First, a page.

March/April 2017 Issue
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5 Herbs for Healing
This article was written by Ellen Evert Hopman
posted under Herbalism
Within the text of my book, The Druid Isle, various healing herbs are used by Druid healers. Here are five wound-healing plants that were once used by the ancient Celts.
Parts used: root and leaf
Latin: Symphytum tuberosum
A paste of ground comfrey root and leaf can be spread on broken or fractured bones. The powdered root and leaf may be used externally to stop bleeding and to poultice insect bites and stings. Cook the roots and leaves until soft and apply as a poultice to pulled and inflamed tendons, and to the chest for bronchitis and other coughs. Alternatively, chop the roots and stir with hot water to make a paste, spread on a cloth, and apply for an hour; discard after use. Repeat every two-four hours. Another method is to blend the leaves with water until liquid and add powdered slippery elm bark (Ulmus fulva) a bit at a time until a pie dough consistency is achieved. (In winter the dried leaves can be reconstituted by adding just enough freshly boiled water to soften them and then adding slippery elm bark a handful at a time until you achieve a pie dough consistency.) Roll with a rolling pin onto a clean cloth and apply to burns, wounds, sores, ulcers, bruises, swellings, cuts, surgical incisions, and fractures. Leave on for one hour and then discard the poultice. Comfrey leaves are a powerful addition to healing salves of all kinds.
Comfrey salve: simmer in enough cold pressed olive oil to barely cover the leaves. Melt beeswax in a separate pot. When both are simmering, add three-four tablespoons hot beeswax for every cup of oil used. (Never add cold beeswax to hot oil or cold oil to hot wax. If you do the salve will not gel.) Stir, cover with a tight lid, and simmer (do not boil) for twenty minutes. Strain into very clean glass jars. Apply to burns, chafing, dry skin, diaper rash, sun burn, and dry flaky eczema. Add other herbs such as calendula and lavender flowers, young oak and maple leaves, Saint Johnswort leaves and flowers, elecampane roots, plantain, etc. Caution: the roots and young leaves should not be taken internally due to a high content of carcinogenic pyrrolizidine alkaloids.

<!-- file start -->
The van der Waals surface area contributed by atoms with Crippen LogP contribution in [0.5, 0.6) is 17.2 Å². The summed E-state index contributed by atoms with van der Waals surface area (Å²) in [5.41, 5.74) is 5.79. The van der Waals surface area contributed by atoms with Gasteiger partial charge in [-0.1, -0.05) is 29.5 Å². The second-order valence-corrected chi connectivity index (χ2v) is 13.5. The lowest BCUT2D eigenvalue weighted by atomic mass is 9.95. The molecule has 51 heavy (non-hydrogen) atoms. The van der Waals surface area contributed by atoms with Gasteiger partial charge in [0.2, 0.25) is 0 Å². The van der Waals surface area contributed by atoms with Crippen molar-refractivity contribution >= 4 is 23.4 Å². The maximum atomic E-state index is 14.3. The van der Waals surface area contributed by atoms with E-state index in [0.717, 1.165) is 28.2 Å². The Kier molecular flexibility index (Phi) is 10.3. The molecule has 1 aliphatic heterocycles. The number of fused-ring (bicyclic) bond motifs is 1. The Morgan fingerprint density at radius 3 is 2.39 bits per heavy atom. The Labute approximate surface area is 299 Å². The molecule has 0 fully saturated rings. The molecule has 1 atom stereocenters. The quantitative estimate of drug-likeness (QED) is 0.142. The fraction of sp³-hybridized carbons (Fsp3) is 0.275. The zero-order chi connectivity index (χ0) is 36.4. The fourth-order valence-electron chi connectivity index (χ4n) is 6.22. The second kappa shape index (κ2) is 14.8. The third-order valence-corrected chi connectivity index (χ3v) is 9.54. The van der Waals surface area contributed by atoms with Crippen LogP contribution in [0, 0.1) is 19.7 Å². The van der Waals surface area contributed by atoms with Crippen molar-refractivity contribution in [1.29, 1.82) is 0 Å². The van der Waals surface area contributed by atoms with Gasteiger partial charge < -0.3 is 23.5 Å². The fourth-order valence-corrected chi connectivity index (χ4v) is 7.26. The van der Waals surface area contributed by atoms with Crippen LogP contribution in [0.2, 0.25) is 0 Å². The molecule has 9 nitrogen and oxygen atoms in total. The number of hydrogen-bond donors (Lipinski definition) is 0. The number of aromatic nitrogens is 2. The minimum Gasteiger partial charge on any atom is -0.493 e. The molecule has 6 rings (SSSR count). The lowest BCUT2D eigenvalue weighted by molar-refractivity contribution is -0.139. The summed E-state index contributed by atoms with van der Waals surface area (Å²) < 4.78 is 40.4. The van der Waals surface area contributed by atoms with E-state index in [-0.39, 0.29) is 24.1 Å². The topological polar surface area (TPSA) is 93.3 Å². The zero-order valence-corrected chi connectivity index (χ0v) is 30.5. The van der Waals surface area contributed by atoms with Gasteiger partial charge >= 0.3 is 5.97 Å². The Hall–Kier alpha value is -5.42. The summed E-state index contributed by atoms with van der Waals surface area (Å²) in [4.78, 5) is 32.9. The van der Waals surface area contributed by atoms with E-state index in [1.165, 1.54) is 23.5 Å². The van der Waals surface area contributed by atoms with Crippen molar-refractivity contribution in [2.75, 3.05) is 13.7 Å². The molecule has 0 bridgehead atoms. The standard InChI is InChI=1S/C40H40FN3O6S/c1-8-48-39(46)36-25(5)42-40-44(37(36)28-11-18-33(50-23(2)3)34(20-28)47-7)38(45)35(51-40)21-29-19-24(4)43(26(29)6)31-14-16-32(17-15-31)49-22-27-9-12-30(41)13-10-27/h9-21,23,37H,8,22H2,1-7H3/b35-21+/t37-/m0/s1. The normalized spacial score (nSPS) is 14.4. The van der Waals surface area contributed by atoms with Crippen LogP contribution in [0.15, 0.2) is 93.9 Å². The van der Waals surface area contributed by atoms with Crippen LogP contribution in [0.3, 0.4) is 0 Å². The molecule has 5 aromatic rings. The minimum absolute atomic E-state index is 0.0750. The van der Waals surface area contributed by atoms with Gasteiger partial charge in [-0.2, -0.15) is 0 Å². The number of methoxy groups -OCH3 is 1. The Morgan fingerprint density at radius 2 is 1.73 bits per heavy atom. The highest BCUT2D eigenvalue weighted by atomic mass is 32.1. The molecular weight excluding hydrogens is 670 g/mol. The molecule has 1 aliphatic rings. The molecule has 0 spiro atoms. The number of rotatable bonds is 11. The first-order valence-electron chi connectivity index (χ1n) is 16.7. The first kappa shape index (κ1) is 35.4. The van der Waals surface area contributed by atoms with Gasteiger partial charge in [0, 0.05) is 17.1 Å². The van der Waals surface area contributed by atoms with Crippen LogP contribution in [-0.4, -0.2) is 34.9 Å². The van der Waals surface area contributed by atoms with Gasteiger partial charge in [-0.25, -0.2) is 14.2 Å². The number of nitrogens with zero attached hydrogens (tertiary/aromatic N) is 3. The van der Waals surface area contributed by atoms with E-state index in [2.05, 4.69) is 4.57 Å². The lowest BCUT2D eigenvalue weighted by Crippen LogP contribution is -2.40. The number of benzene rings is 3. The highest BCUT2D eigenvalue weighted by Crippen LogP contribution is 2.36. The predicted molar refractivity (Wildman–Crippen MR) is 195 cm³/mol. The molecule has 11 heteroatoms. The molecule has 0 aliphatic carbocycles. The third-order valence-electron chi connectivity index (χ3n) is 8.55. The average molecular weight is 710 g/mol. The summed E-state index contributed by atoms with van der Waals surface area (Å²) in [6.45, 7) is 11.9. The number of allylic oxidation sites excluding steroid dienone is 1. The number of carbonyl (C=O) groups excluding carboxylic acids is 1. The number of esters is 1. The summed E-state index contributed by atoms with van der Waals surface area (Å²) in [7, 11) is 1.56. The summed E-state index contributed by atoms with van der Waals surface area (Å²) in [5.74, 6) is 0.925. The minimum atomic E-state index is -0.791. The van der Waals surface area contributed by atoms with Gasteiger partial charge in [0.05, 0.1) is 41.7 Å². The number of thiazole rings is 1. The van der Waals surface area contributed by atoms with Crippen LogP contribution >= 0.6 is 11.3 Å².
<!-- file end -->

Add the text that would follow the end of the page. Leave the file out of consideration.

Parts used: the whole herb
Latin: Plantago major, P. lanceolata
Fresh plantain leaves are chewed or ground to poultice bites, wounds, skin problems, hemorrhoids, and are steeped to make a douche for leucorrhea. The ground or chewed leaves are styptic for wounds. Caution: in general it is best to soak fresh wild plants in water to which a few tablespoons of vinegar or sea salt have been added for twenty minutes to remove parasites before chewing or ingesting. Chew the fresh leaves and pack them around infected teeth and gums to pull out pus and suppuration. Plantain can be added to healing salves and poultices. For tonsillitis, apply a plantain poultice to the neck. Plantain is soothing to insect stings. The upper side of the leaf is laid on a sore, the lower side of the leaf is said to draw out infection. For a wound with embedded glass, dirt, sand, etc., try placing a plantain poultice with a little cayenne pepper in it on the would for an hour. For diarrhea, vomiting, profuse menstruation, or any other acute discharges, simmer the leaves in water into which a piece of red-hot quartz has been dropped. In a burn salve use a mixture of plantain leaf, black currant leaf (Ribes nigrum), elder buds (Sambucus nigra), angelica (Angelica archangelica) root, and parsley (Carum petroselinum).
For a healing salve combine plantain, celandine (Chelidonium majus), elder buds and young leaves (Sambucus nigra), and houseleek (Sempervivum tectorum). The tea benefits diarrhea, piles, coughs, mucus congestion, gastro-intestinal problems, worms, bladder problems, and stomach ulcers. Chew the roots to temporarily relieve toothache (be sure to steep the root in salted or vinegar water for twenty minutes before chewing). You can eat the very young leaves in salads (avoid the older leaves as they may cause constipation).